Engineers from the Technion-Israel Institute of Technology had devised and patented a safe and inexpensive technique for generating hydrogen from water and aluminum particles on-demand while in-flight.
The resulting hydrogen can then be converted into electricity, thereby reducing the reliance of aircraft on fossil fuels and paving the way for substantially less polluting air travel.
“Hydrogen produced onboard the aircraft during flight can be channeled to a fuel cell for electrical energy generation,” said lead researcher Dr. Shani Elitzur of the Technion Faculty of Aerospace Engineering. “This technology offers a good solution to several challenges, such as hydrogen storage, without the problems associated with storing hydrogen in a liquid or gas state.”
To circumvent the common issues around the storage of hydrogen, the researchers used Proton Exchange Membrane (PED) fuel cells and a process of aluminum activation patented by the research duo: Professor Alon Gany and Dr. Valery Rosenband.
The spontaneous and sustained reaction takes place when a small fraction of a lithium-based activator diffused in the aluminum bulk changes the protective properties of the oxide or hydroxide film which covers the aluminum particle surface.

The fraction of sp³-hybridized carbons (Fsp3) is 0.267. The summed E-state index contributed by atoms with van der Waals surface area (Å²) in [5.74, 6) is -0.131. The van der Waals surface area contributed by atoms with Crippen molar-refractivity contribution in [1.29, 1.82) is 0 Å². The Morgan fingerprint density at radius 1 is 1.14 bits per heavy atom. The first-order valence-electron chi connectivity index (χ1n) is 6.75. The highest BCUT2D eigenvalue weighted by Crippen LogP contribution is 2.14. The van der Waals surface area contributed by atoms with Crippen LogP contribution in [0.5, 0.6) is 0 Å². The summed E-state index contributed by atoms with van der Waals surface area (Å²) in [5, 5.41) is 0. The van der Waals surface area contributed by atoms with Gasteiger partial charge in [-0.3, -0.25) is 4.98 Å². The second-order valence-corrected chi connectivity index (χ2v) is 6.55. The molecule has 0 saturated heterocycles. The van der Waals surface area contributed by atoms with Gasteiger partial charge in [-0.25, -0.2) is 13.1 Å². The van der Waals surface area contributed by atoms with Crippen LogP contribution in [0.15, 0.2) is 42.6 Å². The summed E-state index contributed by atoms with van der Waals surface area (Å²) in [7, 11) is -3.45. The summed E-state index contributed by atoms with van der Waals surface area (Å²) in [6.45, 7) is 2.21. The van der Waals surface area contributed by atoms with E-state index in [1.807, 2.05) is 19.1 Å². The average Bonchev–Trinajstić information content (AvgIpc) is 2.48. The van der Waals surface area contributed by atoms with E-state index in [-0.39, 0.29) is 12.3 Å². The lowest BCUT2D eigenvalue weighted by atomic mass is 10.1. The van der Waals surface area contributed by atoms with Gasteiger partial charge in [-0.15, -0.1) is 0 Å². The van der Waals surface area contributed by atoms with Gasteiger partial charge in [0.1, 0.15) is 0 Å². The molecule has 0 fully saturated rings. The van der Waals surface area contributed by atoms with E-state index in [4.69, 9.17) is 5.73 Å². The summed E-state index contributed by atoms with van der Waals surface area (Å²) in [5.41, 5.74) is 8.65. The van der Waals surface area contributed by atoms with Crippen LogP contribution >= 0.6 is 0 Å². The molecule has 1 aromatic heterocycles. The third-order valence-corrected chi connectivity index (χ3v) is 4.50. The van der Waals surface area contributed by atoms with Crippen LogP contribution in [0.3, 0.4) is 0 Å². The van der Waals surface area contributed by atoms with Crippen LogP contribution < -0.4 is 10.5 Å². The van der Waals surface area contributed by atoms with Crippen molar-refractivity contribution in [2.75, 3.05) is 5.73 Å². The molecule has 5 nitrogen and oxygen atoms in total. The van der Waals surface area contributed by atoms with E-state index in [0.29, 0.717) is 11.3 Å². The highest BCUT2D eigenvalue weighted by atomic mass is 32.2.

The heat generated during the chemical reaction could be used to heat water and food in the galley, for de-icing operations, or to warm up aircraft fuel prior to starting the engines.
Furthermore, the technique works equally well with wastewater, meaning there would be no need to carry additional water on board.
Some of the benefits of hydrogen production in-flight listed by the authors include: quieter operations on board an aircraft, significant reduction in CO2 emissions, more efficient electric power generation, and superior thermal efficiency.
“The possibility of using available, on board wastewater boosts both the efficiency and safety of the system,” explained Dr. Rosenband. “Also, the PEM fuel cells exhibit high efficiency in electric energy generation”.
According to Elitzur and Rosenband, fuel cells could even be used in airline and airport ground support operations, such as de-icing and runway light towers.
“Efficient hydrogen production and storage represents the future for efficient and safe aircraft inflight energy needs,” concluded Prof. Gany.
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